Authorities announced Tuesday that they arrested a 31-year-old Scottsdale, Arizona man in connection with a vehicle-to-vehicle shooting on the 91 Freeway that took place just over a week ago.
The incident, as discussed in an earlier blog, took place near the 91/5 freeway interchange in Fullerton. The victim of the shooting, a man who happens to have a background in law enforcement, was shot three times in the arm. According to the victim, he pursued the shooter in his vehicle and called 911.
The California Highway Patrol joined in the chase and ended up detaining the suspect near the 91 Freeway at Weir Canyon. The man was arrested and booked for attempted murder and is being held on $500,000 bail. If he is tried and convicted, he may face 25 years to life in prison.
The victim has stated that he does not know the shooter and is unsure of what provoked the attack in the first place. Investigators believe that road rage may have been a factor in the shooting.
Attempted Murder Charges in California
In a case such as this, the defendant is facing one of the most serious types of criminal charges: attempted murder. A person may be charged with this crime under California Penal Code § 664, which applies to attempted crimes. Although § 664 states that a defendant may face half the penalties for attempting a crime, with attempted murder a defendant may face up to life in prison. Additional penalties may include victim restitution, a fine of up to $10,000, and the loss of the right to own a firearm.
To effectively prove attempted murder, the prosecution must show:
- The defendant took at least one direct, though ineffective, a step toward killing another person; and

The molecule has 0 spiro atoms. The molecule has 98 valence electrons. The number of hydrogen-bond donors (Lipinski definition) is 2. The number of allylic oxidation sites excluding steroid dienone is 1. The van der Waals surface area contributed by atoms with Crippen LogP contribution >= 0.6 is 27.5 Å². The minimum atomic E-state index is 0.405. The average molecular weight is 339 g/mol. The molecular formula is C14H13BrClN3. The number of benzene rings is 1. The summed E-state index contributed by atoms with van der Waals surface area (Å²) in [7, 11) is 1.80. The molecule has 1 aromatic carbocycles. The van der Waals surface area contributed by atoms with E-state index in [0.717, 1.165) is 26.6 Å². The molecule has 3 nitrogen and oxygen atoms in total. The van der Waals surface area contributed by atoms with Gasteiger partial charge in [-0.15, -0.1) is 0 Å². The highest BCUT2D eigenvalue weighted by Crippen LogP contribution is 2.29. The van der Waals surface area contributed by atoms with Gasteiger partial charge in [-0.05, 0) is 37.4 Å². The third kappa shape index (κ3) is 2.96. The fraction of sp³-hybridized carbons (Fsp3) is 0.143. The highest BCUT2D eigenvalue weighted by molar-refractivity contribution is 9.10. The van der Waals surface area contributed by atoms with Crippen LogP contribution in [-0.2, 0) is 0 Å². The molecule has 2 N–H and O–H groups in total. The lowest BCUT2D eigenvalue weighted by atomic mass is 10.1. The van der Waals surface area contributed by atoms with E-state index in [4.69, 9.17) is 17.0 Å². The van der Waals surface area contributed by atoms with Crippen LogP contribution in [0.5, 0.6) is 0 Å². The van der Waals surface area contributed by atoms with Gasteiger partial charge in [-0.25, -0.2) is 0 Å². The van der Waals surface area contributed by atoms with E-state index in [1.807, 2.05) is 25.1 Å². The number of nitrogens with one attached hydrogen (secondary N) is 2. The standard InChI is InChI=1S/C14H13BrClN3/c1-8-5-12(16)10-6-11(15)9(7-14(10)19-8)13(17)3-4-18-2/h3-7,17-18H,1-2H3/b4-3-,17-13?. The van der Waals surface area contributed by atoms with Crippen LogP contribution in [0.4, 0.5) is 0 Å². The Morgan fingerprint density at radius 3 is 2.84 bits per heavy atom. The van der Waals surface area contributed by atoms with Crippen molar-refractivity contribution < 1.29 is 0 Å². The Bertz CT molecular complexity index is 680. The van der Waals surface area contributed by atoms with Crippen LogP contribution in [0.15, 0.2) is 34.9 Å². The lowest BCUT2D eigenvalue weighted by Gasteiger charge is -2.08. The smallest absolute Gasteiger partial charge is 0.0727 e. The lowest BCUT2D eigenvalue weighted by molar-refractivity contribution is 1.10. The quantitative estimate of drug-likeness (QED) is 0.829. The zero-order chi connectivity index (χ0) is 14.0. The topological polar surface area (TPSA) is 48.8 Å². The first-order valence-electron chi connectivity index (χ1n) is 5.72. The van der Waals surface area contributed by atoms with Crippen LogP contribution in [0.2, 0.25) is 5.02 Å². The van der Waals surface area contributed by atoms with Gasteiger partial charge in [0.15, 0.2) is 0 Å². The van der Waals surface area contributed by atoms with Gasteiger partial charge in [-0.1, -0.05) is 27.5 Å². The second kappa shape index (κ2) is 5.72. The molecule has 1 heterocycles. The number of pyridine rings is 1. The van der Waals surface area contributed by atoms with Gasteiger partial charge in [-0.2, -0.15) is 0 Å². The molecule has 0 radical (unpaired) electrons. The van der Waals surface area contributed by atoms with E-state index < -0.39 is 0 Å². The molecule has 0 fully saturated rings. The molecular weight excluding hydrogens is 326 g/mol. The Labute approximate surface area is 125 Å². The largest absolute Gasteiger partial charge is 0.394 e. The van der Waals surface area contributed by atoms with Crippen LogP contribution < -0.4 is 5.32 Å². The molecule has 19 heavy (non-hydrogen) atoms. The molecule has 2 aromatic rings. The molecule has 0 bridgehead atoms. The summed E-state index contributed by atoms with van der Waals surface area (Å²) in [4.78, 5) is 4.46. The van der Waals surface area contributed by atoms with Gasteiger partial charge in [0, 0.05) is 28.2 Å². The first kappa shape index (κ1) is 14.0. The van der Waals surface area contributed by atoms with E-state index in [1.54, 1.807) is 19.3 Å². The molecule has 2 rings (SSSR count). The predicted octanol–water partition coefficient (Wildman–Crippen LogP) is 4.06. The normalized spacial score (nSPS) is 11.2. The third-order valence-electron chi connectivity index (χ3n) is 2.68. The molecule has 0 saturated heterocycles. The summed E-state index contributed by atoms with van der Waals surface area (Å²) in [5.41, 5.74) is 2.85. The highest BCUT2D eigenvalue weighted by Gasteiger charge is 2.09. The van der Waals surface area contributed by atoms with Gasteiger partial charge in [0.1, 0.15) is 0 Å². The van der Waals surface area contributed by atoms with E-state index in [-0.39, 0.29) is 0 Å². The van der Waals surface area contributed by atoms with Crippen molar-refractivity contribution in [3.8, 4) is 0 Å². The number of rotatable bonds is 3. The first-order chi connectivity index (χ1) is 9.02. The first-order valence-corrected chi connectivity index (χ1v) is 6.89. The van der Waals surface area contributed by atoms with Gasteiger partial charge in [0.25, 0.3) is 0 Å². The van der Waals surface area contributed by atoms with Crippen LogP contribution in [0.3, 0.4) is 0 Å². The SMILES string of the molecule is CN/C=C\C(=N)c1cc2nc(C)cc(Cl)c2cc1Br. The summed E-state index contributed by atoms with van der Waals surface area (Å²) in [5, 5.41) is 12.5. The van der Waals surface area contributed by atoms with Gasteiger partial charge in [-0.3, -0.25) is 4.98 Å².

- The defendant intended to kill that person.
In the case discussed above, the defendant is likely to face attempted murder charges based on allegations that he shot a firearm into another person's vehicle and caused bodily injury to the victim. Because the victim sustained gunshot wounds in his torso, the prosecution may argue that this shows intent to kill, rather than an attempt to injure. Due to the circumstances surrounding the alleged offense, California Penal Code § 26100 drive-by shootings and § 246 shooting at an inhabited dwelling or occupied car may also apply.
In addition to facing 25 years to life in prison, the Arizona man accused of the 91 Freeway shooting may get a strike on his record. If he is convicted and released from prison after serving his sentence, this strike will influence any future criminal convictions by enhancing the penalties he faces, and if he gets a third strike he may face life in prison without the possibility of parole.
Interested in finding out what steps can be taken to challenge attempted murder charges or other serious criminal allegations? The best person to address your concerns is a skilled criminal defense lawyer. At the Law Offices of Jacqueline Goodman, we offer experienced defense counsel to clients across Orange County in a wide range of misdemeanor and felony cases, including attempted murder and murder. To talk about your case, your rights and your options, please call our offices for a confidential consultation.